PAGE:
Since this seems like a question at the center of this whole thing, I just wanted to double check using other sources. Using [this](https://www.omnicalculator.com/health/tdee) calculator with the "little/no exercise" setting, I see
Female; 36; 5'4"
Weight: 65.5 kg -> 78 kg
TDEE: 1596 -> 1746
Diff: 150 kcal/d
If we set it to "moderate exercise", the gap increases to 194 kcal/d
[This](https://www.niddk.nih.gov/bwp) calculator yields similar results
So, pretty much in line with your conclusion.
Not sure if this is what KevinGrant was referring to, but this article discusses the same phenomenon
You say you are rejecting Von Neumann utility theory. Which axiom are you rejecting?
I think this is pretty cool and interesting, but I feel compelled to point out that all is not as it seems:
Its worth noting, though, that just the evaluation function is a neural network. The search, while no long iteratively deepening, is still recursive. Also, the evaluation function is not a pure neural network. It includes a static exchange evaluation.
It's also worth noting that doubling the amount of computing time usually increasing a chess engine's score by about 60 points. International masters usually have a rating below 2500. Though this is sketc... (read more)
Although it's not better than existing solutions, it's a cool example of how good results can be achieved in a relatively automatic way - by contrast, the evaluation functions of the best chess engines have been carefully engineered and fine-tuned over many years, at least sometimes with assistance from people who are themselves master-level chess players. On the other hand this neural network approach took a relatively short time and could have been applied by someone with little chess skill.
edit: Reading the actual paper, it does sound like a certain amo... (read more)
Just to clarify, I feel that what you're basically saying that often what is called the base-rate fallacy is actually the result of P(E|!H) being too high.
I believe this is why Bayesians usually talk not in terms of P(H|E) but instead use Bayes Factors.
Basically, to determine how strongly ufo-sightings imply ufos, don't look at P(ufos | ufo-sightings). Instead, look at P(ufos | ufo-sightings) / P(no-ufos | ufo-sightings).
This ratio is the Bayes factor.
I'm currently in debate and this is one of (minor) things that annoy me about it. The reason I can still enjoy debate (as a competitive endeavor) is that I treat it more like a game than an actual pursuit of truth.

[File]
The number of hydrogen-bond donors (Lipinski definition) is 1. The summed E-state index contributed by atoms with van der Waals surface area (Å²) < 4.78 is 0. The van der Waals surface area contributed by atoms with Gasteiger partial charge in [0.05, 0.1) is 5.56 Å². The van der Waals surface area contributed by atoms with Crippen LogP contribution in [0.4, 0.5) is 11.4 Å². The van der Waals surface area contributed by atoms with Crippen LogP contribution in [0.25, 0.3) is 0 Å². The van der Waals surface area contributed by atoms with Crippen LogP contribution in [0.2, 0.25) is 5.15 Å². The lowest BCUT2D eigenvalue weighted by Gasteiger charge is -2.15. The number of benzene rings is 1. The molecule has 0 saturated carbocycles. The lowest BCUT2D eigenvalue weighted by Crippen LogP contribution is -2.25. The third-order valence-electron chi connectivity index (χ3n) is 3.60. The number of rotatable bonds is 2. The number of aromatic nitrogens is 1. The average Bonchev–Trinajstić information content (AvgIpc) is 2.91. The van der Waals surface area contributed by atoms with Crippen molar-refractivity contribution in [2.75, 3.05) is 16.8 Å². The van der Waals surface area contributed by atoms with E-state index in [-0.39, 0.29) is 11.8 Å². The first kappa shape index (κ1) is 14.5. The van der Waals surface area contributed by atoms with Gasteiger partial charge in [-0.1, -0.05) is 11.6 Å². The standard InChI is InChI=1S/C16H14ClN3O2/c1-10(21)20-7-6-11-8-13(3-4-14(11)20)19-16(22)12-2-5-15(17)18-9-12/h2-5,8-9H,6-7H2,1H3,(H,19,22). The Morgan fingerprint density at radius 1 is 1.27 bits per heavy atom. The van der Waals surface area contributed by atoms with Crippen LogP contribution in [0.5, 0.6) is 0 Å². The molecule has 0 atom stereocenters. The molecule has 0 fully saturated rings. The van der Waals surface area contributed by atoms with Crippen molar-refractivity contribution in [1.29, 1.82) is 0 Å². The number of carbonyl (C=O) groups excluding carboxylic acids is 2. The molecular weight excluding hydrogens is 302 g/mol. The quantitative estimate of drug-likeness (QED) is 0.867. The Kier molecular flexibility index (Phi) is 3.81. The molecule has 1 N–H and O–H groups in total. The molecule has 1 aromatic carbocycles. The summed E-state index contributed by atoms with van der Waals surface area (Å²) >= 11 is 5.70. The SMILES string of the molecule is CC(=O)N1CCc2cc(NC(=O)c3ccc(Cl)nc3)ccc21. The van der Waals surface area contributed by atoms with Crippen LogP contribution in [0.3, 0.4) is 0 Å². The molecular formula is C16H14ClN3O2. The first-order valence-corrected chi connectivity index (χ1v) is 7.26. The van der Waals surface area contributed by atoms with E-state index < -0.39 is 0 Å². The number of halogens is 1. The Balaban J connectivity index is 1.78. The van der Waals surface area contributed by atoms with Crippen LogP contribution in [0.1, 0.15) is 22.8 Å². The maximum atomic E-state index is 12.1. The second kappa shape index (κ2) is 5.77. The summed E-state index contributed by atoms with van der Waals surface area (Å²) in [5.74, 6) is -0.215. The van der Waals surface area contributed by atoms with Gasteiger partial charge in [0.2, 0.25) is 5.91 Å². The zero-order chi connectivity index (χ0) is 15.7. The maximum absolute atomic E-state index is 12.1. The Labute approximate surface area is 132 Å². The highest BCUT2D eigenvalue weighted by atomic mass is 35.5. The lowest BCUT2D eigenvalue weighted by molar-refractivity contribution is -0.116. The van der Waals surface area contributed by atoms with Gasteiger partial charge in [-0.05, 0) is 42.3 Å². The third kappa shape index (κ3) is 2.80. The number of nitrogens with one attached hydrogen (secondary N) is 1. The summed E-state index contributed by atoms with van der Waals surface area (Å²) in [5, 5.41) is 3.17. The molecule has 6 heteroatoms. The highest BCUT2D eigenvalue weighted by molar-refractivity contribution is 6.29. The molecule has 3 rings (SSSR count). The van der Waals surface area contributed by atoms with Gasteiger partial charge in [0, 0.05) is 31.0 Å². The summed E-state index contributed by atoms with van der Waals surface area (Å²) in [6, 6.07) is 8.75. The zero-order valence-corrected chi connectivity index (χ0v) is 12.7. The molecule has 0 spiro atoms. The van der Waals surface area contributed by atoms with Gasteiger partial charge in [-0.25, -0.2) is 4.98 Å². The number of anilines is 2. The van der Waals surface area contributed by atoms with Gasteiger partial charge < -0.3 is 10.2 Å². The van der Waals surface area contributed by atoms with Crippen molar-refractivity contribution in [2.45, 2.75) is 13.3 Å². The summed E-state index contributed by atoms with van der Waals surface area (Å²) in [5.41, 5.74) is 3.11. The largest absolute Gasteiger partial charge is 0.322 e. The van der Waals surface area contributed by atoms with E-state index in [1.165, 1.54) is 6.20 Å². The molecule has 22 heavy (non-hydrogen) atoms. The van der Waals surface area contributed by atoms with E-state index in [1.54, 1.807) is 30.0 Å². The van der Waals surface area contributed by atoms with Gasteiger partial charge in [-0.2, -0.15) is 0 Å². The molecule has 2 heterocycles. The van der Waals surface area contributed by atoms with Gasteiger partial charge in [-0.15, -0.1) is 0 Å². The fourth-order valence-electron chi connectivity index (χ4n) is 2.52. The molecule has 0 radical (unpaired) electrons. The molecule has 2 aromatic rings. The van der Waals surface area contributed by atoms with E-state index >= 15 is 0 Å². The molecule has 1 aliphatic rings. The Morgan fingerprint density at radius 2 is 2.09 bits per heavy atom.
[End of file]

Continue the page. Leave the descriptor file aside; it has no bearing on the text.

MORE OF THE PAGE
I am curious though whether you think this actively harms peoples ability to reason or whether this just provides more numerous examples how most people reason - i.e. is this primarily a sampling problem?
Could we ever get evidence of a "read-only" soul? I'm imagining something that translates biochemical reactions associated with emotions into "actual" emotions. Don't get me wrong, I still consider myself an atheist, but it seems to me that how strongly one believes in a soul that is only affected by physical reality is based purely on their prior probability.
Thanks for taking the time to contribute!
I'm particularly interested in "Goals interrogation + Goal levels".
Out of curiosity, could you go a little more in-depth regarding what "How to human" would entail? Is it about social functioning? first aid? psychology?
I'd also be interested in "Memory and Notepads", as I don't really take notes outside of classes.
With "List of Effective Behaviors", would that be behaviors that have scientific evidence for achieving certain outcomes ( happiness, longevity, money, etc.), or wou... (read more)
Not sure if this is obvious of just wrong, but isn't it possible (even likely?) that there is no way of representing a complex mind that is sufficiently useful enough to allow an AI to usefully modify itself. For instance, if you gave me complete access to my source code, I don't think I could use it to achieve any goals as such code would be billions of lines long. Presumably there is a logical limit on how far one can usefully compress ones own mind to reason about it, and it seams reasonably likely that such compression will be too limited to allow a singularity.
What I mean by "essentially ignore" is that if you are (for instance) offered the following bet you would probably accept: "If you are in the first 100 rooms, I kill you. Otherwise, I give you a penny."
I see your point regarding the fact that updating using Bayes' theorem implies your prior wasn't 0 to begin with.
I guess my question is now whether there are any extended versions of probability theory. For instance, Kolmogorov probability reverts to Aristotelian logic for the extremes P=1 and P=0. Is there a system of though that revers ... (read more)